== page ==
July 21, 2023
Eleven days away from the trade deadline, the Phillies will unquestionably be buyers as they're primed for another playoff run, but they have needs both at the plate and on the mound. The call for Tommy John surgery for prized top prospect Andrew Painter throws a wrinkle into any potential trade package for an established star, but count on Dave Dombrowski and co. to be aggressive as the calendar flips to August.
Until then, let's see what the national media is saying about the Fightins...
Over on the Major League Baseball website, a cast of writers wrote about 10 teams that need to trade for historical unicorn Shohei Ohtani, the best ballplayer on the planet. The Fightin' Phils came in at No. 2 on their list with scribe Cole Jacobson writing:
Let’s talk offense first. With Rhys Hoskins out for the year due to a torn ACL, Philadelphia has struggled to fill the second corner infield spot opposite Alec Bohm, as Edmundo Sosa (.676 OPS), Kody Clemens (.644) and Darick Hall (.469) are among the options that have tried and struggled to get going. But with Bryce Harper set to move to first base as he gets further removed from Tommy John surgery, that will leave open a DH spot with Ohtani’s name all over it.
As for pitching? Andrew Painter was supposed to be the Phillies’ fifth starter, but his season never got off the ground due to elbow issues. Enter Ohtani, who could join forces with Aaron Nola, Zack Wheeler, Taijuan Walker and Ranger Suárez to give Philadelphia a rotation that can hang with anybody’s. [MLB.com]
I've seen writers and fans alike weigh the pros and cons of an Ohtani trade online, balancing the fact that he's an impending free agent against the ability to watch one of the greatest talents in the history of the sport, if not the greatest, play in red pinstripes. I'm firmly in the latter camp. Three months of watching Ohtani and the likely playoff run that comes with it is monumental, something you'll never forget as a Philadelphian and sports lover. Are you worried about missing out on Mick Abel, Justin Crawford and more guys' theoretical career for that nightly magic through October? It's an easy decision for me.
More so than Ohtani, the bat who feels most likely to be traded ahead of the deadline is former MVP Cubs outfielder Cody Bellinger. In his age-27 season, the soon-to-be free agent has an OPS of .887 with 12 homers and 12 steals in 65 games for the Cubbies. Writer Anthony Franco doesn't believe the Phillies are a top-tier suitor for Bellinger like the Astros, Giants and Yankees, but he has the Phils as a dark horse candidate for Bellinger's services.
Here's what he had to say about the possibility of Bellinger coming to Philly:
Any interest on Philadelphia’s part would probably be contingent on Bryce Harper holding up at first base. If the Phils are convinced he’s an everyday option there, they could kick Kyle Schwarber to designated hitter and leave open a corner outfield spot for Bellinger. (The Phils could also pursue Bellinger as a first base option if Harper can’t play the field, though that’d leave Schwarber in a corner outfield spot.) It might not be the top priority — rotation depth and perhaps third base are bigger concerns — but it’d be viable if Harper can defend. Phils’ president of baseball operations Dave Dombrowski has never been afraid to push in for big names. [MLB Trade Rumors]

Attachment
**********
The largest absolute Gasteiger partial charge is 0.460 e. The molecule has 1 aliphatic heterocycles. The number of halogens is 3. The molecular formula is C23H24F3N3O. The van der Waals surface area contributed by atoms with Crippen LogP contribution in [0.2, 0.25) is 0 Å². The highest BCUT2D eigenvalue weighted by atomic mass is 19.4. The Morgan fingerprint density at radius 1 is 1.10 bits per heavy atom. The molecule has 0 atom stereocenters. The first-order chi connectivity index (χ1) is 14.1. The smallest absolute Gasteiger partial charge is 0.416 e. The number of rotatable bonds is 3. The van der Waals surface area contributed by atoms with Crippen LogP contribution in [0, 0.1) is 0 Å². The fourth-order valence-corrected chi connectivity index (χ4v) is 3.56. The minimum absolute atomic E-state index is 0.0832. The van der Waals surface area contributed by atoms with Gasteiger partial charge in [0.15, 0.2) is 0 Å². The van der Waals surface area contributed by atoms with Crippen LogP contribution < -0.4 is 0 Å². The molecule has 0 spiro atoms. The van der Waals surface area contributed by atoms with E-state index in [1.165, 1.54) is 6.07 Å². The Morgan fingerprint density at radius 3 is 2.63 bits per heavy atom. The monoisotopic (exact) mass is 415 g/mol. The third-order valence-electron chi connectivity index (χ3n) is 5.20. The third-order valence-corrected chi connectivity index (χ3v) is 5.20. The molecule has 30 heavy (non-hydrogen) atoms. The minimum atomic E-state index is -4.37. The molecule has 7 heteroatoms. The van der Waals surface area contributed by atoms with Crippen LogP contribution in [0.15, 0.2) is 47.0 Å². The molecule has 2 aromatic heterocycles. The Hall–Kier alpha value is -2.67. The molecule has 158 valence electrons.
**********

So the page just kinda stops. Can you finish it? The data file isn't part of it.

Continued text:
Ah, the Bryce Harper conundrum. Harper was supposed to finally play the field at first base in the Phillies' series against Milwaukee, but that did not happen. The ability of Harper to hang at first would be huge for the Phils' lineup versatility, finally moving Kyle Schwarber to the designated hitter spot where he belongs and bringing in a big corner outfielder bat to boot.
The Phillies, however, are running out of time to see if Harper would work there as we creep toward the deadline.
Bellinger would be a great bat for the Phillies to land, but what if they decide to upgrade their rotation instead? At NBC Sports Philadelphia, writer Paul Hagen debates which spot the Phils should prioritize ahead of the deadline with both being clear needs. He writes:
Burnes is good. He won the Cy Young Award two years ago. He’s made three straight All-Star teams. But the Phillies have a lineup packed with big money, in their prime stars (Bryce Harper, Trea Turner, Nick Castellanos, Kyle Schwarber) and good, you up-and-coming hitters (Bryson Stott, Alec Bohm, Brandon Marsh).
Despite that, they’ve scored three or fewer runs 45 times in 96 games this season and been shut out seven times. Not all those pitchers have been aces. The Phillies run differential is just +7.
While there are no flashing red alarms over the rotation, there are a few troubling statistical anomalies that could convince the big cigars to consider bolstering the pitching instead.
None more so than Taijuan Walker, who took the loss Thursday.
Yes, he was one of the Phillies best starters in the first half. Especially after getting off to a sluggish beginning, when he posted a 2.79 earned run average in his last dozen outings.
That’s great as far as it goes. The issue is that last year he was 7-2, 2.55 at the break. . .and 5-3, 4.80 after. In 2021 the falloff was even more breathtaking, from 7-3, 2.66 to 0-8, 7.13. His career ERA in the first half is almost a full run lower in the first half (3.58 to 4.56). [NBCSP]
I'll end with this: A quick way to settle the "hitter or pitcher" debate is to trade for that guy in L.A. who does both.
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